Author: Anthony Pugh, Student-at-Law, Law Works P.C.
Editor: Ben Hanuka

In franchise resales, i.e., transferring a franchised business by a franchisee seller to a prospective franchisee buyer, there is not necessarily the same power imbalance as there usually is between franchisors and franchisees. For this and other reasons, the legislature has given franchisors a conditional exemption from their usual disclosure obligations under subsection 5(7)(a)(iv) of the Arthur Wishart Act (Franchise Disclosure), 2000 (‘Act’) in cases of resales.

Under this exemption, if the grant of the franchise, i.e., the resale, is not ‘effected’ by or through the franchisor, then the franchisor is exempt from its disclosure obligations – it does not need to provide a franchise disclosure document to the franchisee buyer.

Subsection 5(8) states that a grant is not ‘effected’ by the franchisor if it simply exercises a ‘right’ to approve or disapprove the grant and charge a transfer fee.

What does it mean for a franchisor to ‘effect’ the transfer of a franchise? Only a few Ontario cases have substantively considered the meaning of this provision.

There are two main circumstances when a court may find that a franchisor has ‘effected’ the transfer. The first is when a franchisor requires the prospective franchisee to agree to additional conditions that were not contemplated in its franchise agreement with the franchisee seller – including in the franchise agreement’s transfer provisions.

The second is when the franchisor participates actively in negotiations between the seller and buyer about the resale.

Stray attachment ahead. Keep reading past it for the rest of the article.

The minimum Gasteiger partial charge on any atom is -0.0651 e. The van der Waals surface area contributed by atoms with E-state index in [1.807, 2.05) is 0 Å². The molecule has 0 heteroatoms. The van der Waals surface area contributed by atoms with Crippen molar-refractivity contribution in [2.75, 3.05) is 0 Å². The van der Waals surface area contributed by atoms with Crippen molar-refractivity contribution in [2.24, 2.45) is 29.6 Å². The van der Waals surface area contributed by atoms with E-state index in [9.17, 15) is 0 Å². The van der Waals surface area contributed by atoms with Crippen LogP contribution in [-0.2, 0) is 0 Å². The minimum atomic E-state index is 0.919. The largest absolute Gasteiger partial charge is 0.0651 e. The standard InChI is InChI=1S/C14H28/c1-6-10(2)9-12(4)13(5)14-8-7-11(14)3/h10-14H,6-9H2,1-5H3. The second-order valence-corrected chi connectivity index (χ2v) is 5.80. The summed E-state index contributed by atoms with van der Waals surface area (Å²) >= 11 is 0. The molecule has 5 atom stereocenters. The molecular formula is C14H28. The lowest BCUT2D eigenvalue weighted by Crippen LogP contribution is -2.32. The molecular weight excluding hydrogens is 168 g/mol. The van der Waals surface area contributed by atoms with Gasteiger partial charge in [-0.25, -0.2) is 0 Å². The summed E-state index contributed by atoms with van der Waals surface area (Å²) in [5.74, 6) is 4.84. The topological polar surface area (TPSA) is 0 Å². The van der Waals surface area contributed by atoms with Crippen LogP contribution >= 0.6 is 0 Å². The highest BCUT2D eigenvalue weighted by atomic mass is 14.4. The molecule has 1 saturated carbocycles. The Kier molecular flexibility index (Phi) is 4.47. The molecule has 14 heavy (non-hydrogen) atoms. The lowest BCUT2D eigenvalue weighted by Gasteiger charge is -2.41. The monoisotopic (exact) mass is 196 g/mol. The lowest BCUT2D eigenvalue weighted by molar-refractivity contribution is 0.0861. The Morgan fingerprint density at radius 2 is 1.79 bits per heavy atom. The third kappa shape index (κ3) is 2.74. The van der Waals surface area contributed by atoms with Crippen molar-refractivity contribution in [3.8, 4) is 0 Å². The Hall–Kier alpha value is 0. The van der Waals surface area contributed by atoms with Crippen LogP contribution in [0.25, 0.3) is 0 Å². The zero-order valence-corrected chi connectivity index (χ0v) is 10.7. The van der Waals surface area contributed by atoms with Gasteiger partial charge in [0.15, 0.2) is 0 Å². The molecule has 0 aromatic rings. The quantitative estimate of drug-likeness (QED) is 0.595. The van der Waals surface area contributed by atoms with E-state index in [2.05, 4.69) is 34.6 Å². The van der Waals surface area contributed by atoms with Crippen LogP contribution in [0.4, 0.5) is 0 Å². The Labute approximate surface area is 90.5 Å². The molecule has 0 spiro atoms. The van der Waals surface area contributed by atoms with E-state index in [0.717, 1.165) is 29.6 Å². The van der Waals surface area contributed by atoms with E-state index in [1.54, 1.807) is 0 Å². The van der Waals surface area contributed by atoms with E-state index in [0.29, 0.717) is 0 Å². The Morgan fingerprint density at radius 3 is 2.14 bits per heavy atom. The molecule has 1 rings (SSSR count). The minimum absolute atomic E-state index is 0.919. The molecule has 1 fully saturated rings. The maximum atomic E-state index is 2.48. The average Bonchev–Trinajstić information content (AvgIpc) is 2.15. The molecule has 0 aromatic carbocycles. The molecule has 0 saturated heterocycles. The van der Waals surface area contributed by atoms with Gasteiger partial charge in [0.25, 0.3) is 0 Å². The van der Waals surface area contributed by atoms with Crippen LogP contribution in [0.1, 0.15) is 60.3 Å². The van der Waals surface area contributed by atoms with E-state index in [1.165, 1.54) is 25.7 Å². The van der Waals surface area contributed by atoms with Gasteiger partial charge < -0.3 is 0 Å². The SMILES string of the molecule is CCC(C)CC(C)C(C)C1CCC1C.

Courts have interpreted the resale exemption narrowly, given the Act’s purpose as protective legislation for franchisees. The focus is on the role of the franchisor during the resale.

‘Right’ versus ‘power’

In 1518628 Ontario Inc. v. Tutor Time Learning Centres, LLC, the franchisee, 1518629 Ontario Inc. (the buyer) bought a Tutor Time Learning Centres franchise in Burlington through a share purchase with 1557935 Ontario Inc. (the seller), the previous franchisee. For the transfer to happen, the seller had to get the consent of the franchisor.

After discovering that the buyer had a single shareholder, the franchisor requested that the buyer’s principals’ husband sign a Personal Guaranty and Subordination and Nondisclosure commitments as a condition of the transfer.

The franchisor typically required spousal guarantees in similar circumstances. However, this requirement was not listed as a condition for consent to transfer in its franchise agreement, or anywhere else in the franchise agreement with the seller.

The franchisor argued that it had ‘a right’ to determine whether it would consent to the grant. Cumming J., for the Ontario Superior Court of Justice (Commercial List), disagreed by differentiating between ‘right’ and ‘power’.

In the judge’s view, a ‘right’ meant an express contractual right in the franchise agreement between franchisor and the selling franchisee. ‘Power’, on the other hand, refers to the franchisor’s ability to refuse consent on any basis it wished. If the franchisor exercises a ‘power’ that is not a ‘right’, then the franchisor is ‘effecting’ the transfer.

Franchisor imposes additional conditions

The franchise agreement in Tutor Time gave the franchisor the right to ask for the personal guarantee of the sole shareholder and officer of 151. It did not give the franchisor the right to ask for her spouse’s guarantee. For this reason, Cumming J. found that the franchisor had ‘effected’ the transfer.